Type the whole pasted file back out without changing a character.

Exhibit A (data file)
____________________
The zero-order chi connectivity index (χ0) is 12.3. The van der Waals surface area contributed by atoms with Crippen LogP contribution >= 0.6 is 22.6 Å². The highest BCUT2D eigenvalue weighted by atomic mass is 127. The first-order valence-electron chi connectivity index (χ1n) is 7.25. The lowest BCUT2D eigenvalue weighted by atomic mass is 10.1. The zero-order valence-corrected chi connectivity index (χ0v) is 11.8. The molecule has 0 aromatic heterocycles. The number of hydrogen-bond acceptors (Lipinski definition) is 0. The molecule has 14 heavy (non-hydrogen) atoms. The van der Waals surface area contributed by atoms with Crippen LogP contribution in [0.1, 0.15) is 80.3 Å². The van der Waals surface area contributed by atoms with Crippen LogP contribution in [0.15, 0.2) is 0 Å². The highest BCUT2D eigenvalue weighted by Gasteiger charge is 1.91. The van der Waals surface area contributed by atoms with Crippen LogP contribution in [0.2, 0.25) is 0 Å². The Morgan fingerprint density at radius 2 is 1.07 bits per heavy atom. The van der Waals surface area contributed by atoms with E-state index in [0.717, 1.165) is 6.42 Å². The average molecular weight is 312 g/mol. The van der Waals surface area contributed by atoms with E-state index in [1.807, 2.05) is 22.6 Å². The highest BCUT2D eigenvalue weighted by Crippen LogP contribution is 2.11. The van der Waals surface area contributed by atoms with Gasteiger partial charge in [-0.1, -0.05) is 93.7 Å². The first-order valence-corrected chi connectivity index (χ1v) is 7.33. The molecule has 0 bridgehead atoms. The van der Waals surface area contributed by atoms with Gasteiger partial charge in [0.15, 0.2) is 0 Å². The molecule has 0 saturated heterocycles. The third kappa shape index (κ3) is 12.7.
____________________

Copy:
The zero-order chi connectivity index (χ0) is 12.3. The van der Waals surface area contributed by atoms with Crippen LogP contribution >= 0.6 is 22.6 Å². The highest BCUT2D eigenvalue weighted by atomic mass is 127. The first-order valence-electron chi connectivity index (χ1n) is 7.25. The lowest BCUT2D eigenvalue weighted by atomic mass is 10.1. The zero-order valence-corrected chi connectivity index (χ0v) is 11.8. The molecule has 0 aromatic heterocycles. The number of hydrogen-bond acceptors (Lipinski definition) is 0. The molecule has 14 heavy (non-hydrogen) atoms. The van der Waals surface area contributed by atoms with Crippen LogP contribution in [0.1, 0.15) is 80.3 Å². The van der Waals surface area contributed by atoms with Crippen LogP contribution in [0.15, 0.2) is 0 Å². The highest BCUT2D eigenvalue weighted by Gasteiger charge is 1.91. The van der Waals surface area contributed by atoms with Crippen LogP contribution in [0.2, 0.25) is 0 Å². The Morgan fingerprint density at radius 2 is 1.07 bits per heavy atom. The van der Waals surface area contributed by atoms with E-state index in [0.717, 1.165) is 6.42 Å². The average molecular weight is 312 g/mol. The van der Waals surface area contributed by atoms with E-state index in [1.807, 2.05) is 22.6 Å². The highest BCUT2D eigenvalue weighted by Crippen LogP contribution is 2.11. The van der Waals surface area contributed by atoms with Gasteiger partial charge in [-0.1, -0.05) is 93.7 Å². The first-order valence-corrected chi connectivity index (χ1v) is 7.33. The molecule has 0 bridgehead atoms. The van der Waals surface area contributed by atoms with Gasteiger partial charge in [0.15, 0.2) is 0 Å². The molecule has 0 saturated heterocycles. The third kappa shape index (κ3) is 12.7.